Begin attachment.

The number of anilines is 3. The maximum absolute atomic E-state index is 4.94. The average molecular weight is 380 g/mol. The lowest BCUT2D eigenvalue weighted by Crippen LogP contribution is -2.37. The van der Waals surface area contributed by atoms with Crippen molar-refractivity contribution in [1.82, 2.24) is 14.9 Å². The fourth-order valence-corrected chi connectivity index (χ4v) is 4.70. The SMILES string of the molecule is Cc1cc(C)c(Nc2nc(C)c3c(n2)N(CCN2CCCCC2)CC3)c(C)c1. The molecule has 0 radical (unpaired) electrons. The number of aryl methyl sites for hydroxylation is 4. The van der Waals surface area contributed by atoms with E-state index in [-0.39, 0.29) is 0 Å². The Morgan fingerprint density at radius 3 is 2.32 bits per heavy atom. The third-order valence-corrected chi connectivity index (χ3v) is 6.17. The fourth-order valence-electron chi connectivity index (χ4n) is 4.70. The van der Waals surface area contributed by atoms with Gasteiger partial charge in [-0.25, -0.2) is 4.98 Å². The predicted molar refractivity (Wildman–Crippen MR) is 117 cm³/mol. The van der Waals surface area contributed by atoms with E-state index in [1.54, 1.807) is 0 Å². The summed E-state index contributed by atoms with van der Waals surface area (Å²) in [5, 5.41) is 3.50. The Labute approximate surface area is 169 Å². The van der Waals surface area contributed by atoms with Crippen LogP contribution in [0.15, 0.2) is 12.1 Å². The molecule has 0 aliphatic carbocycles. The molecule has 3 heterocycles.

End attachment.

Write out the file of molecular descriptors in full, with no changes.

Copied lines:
The number of anilines is 3. The maximum absolute atomic E-state index is 4.94. The average molecular weight is 380 g/mol. The lowest BCUT2D eigenvalue weighted by Crippen LogP contribution is -2.37. The van der Waals surface area contributed by atoms with Crippen molar-refractivity contribution in [1.82, 2.24) is 14.9 Å². The fourth-order valence-corrected chi connectivity index (χ4v) is 4.70. The SMILES string of the molecule is Cc1cc(C)c(Nc2nc(C)c3c(n2)N(CCN2CCCCC2)CC3)c(C)c1. The molecule has 0 radical (unpaired) electrons. The number of aryl methyl sites for hydroxylation is 4. The van der Waals surface area contributed by atoms with E-state index in [-0.39, 0.29) is 0 Å². The Morgan fingerprint density at radius 3 is 2.32 bits per heavy atom. The third-order valence-corrected chi connectivity index (χ3v) is 6.17. The fourth-order valence-electron chi connectivity index (χ4n) is 4.70. The van der Waals surface area contributed by atoms with Gasteiger partial charge in [-0.25, -0.2) is 4.98 Å². The predicted molar refractivity (Wildman–Crippen MR) is 117 cm³/mol. The van der Waals surface area contributed by atoms with E-state index in [1.54, 1.807) is 0 Å². The summed E-state index contributed by atoms with van der Waals surface area (Å²) in [5, 5.41) is 3.50. The Labute approximate surface area is 169 Å². The van der Waals surface area contributed by atoms with Crippen LogP contribution in [0.15, 0.2) is 12.1 Å². The molecule has 0 aliphatic carbocycles. The molecule has 3 heterocycles.